Anti-Vaxxers Are Wrong – And 95,727 Kids Proved It

Matt Vespa
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Posted: Apr 22, 2015 12:30 PM
Anti-Vaxxers Are Wrong – And 95,727 Kids Proved It

So, you know that debunked study freaked out people regarding vaccines and autism from a UK-based doctor* who got his license revoked as a result of ethical violations? Well, a new study that involved over 95,000 kids proves that there is no link between the Measles, Mumps, and Rubella vaccine and autism (the Guardian):

The study is published in the Journal of the American Medical Association (Jama). It sought to find out whether children who had older siblings with autism and therefore were at higher risk than most, were more likely to develop an autistic spectrum disorder themselves after having the MMR jab. They found no association between the jab and autism, even among the high-risk children, and regardless of whether they had just the first shot, under the age of two, or the booster as well at around the age of five.

The study included anonymised data from 95,727 privately insured children from across the US, 2% of whom had an older sibling with an autistic spectrum disorder (ASD). The research team, led by Anjali Jain of the Lewin Group, Falls Church, Virginia, say that those families with a child already affected by autism may be less likely to have younger children vaccinated.

“Families with a child affected by ASD may be particularly concerned about reports linking MMR and ASD, despite the lack of evidence,” they write. “Surveys of parents who have children with ASD suggest that many believe the MMR vaccine was a contributing cause.”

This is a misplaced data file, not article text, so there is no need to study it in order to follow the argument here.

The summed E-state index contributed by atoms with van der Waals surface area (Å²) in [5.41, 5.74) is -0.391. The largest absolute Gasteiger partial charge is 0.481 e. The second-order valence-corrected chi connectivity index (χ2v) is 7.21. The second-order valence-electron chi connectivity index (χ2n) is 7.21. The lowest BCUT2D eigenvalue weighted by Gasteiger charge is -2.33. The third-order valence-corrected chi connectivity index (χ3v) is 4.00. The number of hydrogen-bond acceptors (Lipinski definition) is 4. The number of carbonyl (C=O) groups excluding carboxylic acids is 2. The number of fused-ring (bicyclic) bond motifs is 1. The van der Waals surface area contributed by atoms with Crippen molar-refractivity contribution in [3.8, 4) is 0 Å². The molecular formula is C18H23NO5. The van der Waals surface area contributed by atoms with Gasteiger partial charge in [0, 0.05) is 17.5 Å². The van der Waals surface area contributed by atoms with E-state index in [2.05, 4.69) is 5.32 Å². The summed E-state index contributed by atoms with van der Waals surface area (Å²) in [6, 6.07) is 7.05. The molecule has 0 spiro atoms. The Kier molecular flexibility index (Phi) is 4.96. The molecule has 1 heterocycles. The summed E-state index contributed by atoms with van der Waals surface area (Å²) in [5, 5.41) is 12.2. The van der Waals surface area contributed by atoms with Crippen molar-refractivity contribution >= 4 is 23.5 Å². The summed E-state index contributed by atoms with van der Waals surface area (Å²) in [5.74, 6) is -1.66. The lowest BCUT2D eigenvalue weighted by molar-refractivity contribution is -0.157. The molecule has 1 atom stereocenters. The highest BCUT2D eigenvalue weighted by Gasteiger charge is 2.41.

Following up the children in the study, funded by US government institutions, the team found that 994 had been diagnosed with autism, with a higher proportion (6.9%) in the high-risk group with older siblings with ASD than among the majority (0.9%). But whether or not they had been given MMR vaccination did not make a difference.

Christine reported on the recent–and entirely avoidable–measles outbreak that occurred in California last year. Disneyland was the epicenter. It sparked a renewed debate about vaccination and whether the “personal belief” exemption should be curtailed or done away with altogether. Ironically, folks who don’t vaccinate often, like the residents of California, seem to be wealthy, white liberals–you know, the pro-science crowd.

The evidence is overwhelming. Vaccines do not cause autism.

Nevertheless, anti-vaxxers have fought back in a concerted campaign against legislation in Oregon, Washington State, and North Carolina that targeted exemptions. Those bills have been shelved or killed during the current session of these states’ respective legislatures.

*The discredited doctor is Andrew Wakefield